Choosing a Financial Advisor: What to Know Before You Invest
Type of Advisor and Experience Required
The financial services field is broad and there are a number of different types of advisors who offer a range of qualifications, experience, and services. Determine what your primary needs are, such as: help establishing a nest egg, planning your retirement, or buying a house, and look for advisors with experience in those areas.
While most advisors can assist you in developing general long-term financial strategies, many advisors specialize in niches like total wealth management, services for business owners, or financial advice for women. If you need specific experience, make sure you seek out advisors who qualify.
Qualifications and Experience
Check the qualifications and experience level of any prospective advisor before investing with them. While certifications and professional designations are not everything, advisors with legitimate designations have demonstrated a desire to go the extra mile in their professional training. Most of these designations require candidates to demonstrate competence in a range of topics and meet high ethical and professional standards.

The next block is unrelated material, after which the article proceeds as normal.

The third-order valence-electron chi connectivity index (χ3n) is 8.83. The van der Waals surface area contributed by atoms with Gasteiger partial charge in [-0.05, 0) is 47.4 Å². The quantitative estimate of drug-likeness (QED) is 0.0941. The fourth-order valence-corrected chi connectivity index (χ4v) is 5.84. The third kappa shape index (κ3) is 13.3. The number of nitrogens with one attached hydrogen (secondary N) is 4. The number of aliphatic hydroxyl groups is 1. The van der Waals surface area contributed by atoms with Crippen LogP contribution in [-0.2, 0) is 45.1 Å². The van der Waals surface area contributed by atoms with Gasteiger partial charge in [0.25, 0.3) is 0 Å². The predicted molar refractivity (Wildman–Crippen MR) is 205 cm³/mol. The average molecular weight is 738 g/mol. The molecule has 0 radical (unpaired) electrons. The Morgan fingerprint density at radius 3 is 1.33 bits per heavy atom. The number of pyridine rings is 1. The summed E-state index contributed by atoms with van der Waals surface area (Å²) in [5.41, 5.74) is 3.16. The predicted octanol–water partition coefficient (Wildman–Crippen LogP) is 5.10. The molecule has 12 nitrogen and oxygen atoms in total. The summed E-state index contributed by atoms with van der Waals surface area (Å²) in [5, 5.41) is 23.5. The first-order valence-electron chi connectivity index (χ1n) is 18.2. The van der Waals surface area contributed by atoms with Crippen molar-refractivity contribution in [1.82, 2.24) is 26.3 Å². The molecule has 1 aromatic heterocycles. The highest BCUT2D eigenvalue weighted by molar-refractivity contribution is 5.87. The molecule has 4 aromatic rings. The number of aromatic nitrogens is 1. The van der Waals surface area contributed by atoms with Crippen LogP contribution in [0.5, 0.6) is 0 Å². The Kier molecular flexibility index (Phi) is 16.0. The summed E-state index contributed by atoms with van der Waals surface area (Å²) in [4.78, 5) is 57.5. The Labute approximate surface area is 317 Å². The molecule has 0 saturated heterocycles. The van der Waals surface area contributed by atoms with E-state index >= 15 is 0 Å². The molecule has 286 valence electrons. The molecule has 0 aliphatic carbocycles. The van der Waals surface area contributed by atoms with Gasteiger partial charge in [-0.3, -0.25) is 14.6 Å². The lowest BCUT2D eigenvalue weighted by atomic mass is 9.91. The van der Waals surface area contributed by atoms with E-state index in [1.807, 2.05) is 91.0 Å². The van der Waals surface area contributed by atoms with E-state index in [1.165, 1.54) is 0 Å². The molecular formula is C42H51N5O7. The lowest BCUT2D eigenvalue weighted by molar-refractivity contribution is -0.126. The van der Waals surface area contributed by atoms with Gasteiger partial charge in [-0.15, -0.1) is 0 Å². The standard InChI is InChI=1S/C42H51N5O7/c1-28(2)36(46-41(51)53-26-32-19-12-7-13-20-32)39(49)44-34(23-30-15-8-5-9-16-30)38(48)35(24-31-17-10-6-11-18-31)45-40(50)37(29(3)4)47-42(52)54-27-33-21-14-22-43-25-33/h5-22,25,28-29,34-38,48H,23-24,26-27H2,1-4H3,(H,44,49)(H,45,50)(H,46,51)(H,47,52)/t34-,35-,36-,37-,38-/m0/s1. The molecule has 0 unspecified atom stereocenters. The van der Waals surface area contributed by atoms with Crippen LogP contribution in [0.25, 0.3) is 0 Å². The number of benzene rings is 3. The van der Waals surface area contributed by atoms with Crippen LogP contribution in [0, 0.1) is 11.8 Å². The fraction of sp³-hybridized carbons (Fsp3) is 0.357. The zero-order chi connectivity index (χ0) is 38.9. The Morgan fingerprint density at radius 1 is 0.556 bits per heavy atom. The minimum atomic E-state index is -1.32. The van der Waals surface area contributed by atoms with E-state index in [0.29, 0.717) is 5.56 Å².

You can also check an advisor’s credentials and complaint history using FINRA’s BrokerCheck or the SEC’s Investment Advisor Search.
Know Your Options
It’s important to be objective when choosing an advisor, and setting up multiple interviews allows you to compare advisors and select the one that best fits your needs. Use a process of elimination and cross each advisor off your list as you identify your likes and dislikes. Focus on objective criteria such as years of experience, qualifications, as well as subjective ones such as personality match. You want an advisor who meets your needs as well as meshes with your personality.
Advisor Alphabet Soup
Many advisors increase their experience through professional designations. While this list isn’t exhaustive, here are some of the common acronyms you may see after an advisor’s name.
CFP®: CERTIFIED FINANCIAL PLANNERS TM must demonstrate competence in a range of financial planning topics, and are held to high ethical and professional standards.
ChFC: Chartered Financial Consultants study a variety of financial planning topics and must have a minimum of three years of experience.
CLU: Chartered Life Underwriters are trained in a wide range of insurance specialties.
CPA: Certified Public Accountants have passed rigorous exams on accounting and tax preparation.